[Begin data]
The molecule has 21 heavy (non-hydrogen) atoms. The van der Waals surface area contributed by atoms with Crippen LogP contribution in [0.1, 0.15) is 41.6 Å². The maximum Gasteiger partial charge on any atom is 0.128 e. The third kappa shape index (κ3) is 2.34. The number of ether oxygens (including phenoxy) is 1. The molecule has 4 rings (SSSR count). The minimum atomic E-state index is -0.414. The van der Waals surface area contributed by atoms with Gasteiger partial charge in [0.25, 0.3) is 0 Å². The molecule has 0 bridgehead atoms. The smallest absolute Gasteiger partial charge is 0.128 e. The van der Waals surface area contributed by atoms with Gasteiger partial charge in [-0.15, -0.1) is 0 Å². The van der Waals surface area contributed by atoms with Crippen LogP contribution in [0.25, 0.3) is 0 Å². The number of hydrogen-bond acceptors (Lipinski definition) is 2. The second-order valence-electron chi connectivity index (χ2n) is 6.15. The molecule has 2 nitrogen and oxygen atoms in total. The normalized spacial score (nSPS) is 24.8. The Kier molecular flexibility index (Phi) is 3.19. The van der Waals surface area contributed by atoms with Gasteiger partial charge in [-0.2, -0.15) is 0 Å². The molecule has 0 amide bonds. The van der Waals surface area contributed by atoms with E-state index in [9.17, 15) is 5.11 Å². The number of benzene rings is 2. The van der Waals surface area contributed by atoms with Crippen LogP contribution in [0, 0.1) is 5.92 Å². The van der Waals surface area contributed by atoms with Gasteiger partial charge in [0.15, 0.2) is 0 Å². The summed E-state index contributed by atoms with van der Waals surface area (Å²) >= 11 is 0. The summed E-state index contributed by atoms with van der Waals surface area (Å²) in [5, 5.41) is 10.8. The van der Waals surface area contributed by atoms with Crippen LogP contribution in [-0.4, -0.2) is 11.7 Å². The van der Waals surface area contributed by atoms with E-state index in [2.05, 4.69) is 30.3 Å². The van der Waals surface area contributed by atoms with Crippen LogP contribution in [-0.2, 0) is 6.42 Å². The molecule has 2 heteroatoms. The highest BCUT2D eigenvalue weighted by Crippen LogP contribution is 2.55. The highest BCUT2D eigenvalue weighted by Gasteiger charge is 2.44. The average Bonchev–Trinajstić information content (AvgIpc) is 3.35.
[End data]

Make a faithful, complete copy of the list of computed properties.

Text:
The molecule has 21 heavy (non-hydrogen) atoms. The van der Waals surface area contributed by atoms with Crippen LogP contribution in [0.1, 0.15) is 41.6 Å². The maximum Gasteiger partial charge on any atom is 0.128 e. The third kappa shape index (κ3) is 2.34. The number of ether oxygens (including phenoxy) is 1. The molecule has 4 rings (SSSR count). The minimum atomic E-state index is -0.414. The van der Waals surface area contributed by atoms with Gasteiger partial charge in [0.25, 0.3) is 0 Å². The molecule has 0 bridgehead atoms. The smallest absolute Gasteiger partial charge is 0.128 e. The van der Waals surface area contributed by atoms with Gasteiger partial charge in [-0.15, -0.1) is 0 Å². The van der Waals surface area contributed by atoms with Crippen LogP contribution in [0.25, 0.3) is 0 Å². The number of hydrogen-bond acceptors (Lipinski definition) is 2. The second-order valence-electron chi connectivity index (χ2n) is 6.15. The molecule has 2 nitrogen and oxygen atoms in total. The normalized spacial score (nSPS) is 24.8. The Kier molecular flexibility index (Phi) is 3.19. The van der Waals surface area contributed by atoms with Gasteiger partial charge in [-0.2, -0.15) is 0 Å². The molecule has 0 amide bonds. The van der Waals surface area contributed by atoms with E-state index in [9.17, 15) is 5.11 Å². The number of benzene rings is 2. The van der Waals surface area contributed by atoms with Crippen LogP contribution in [0, 0.1) is 5.92 Å². The van der Waals surface area contributed by atoms with Gasteiger partial charge in [0.15, 0.2) is 0 Å². The summed E-state index contributed by atoms with van der Waals surface area (Å²) >= 11 is 0. The summed E-state index contributed by atoms with van der Waals surface area (Å²) in [5, 5.41) is 10.8. The van der Waals surface area contributed by atoms with Crippen LogP contribution in [-0.4, -0.2) is 11.7 Å². The van der Waals surface area contributed by atoms with E-state index in [2.05, 4.69) is 30.3 Å². The van der Waals surface area contributed by atoms with Crippen LogP contribution in [-0.2, 0) is 6.42 Å². The molecule has 2 heteroatoms. The highest BCUT2D eigenvalue weighted by Crippen LogP contribution is 2.55. The highest BCUT2D eigenvalue weighted by Gasteiger charge is 2.44. The average Bonchev–Trinajstić information content (AvgIpc) is 3.35.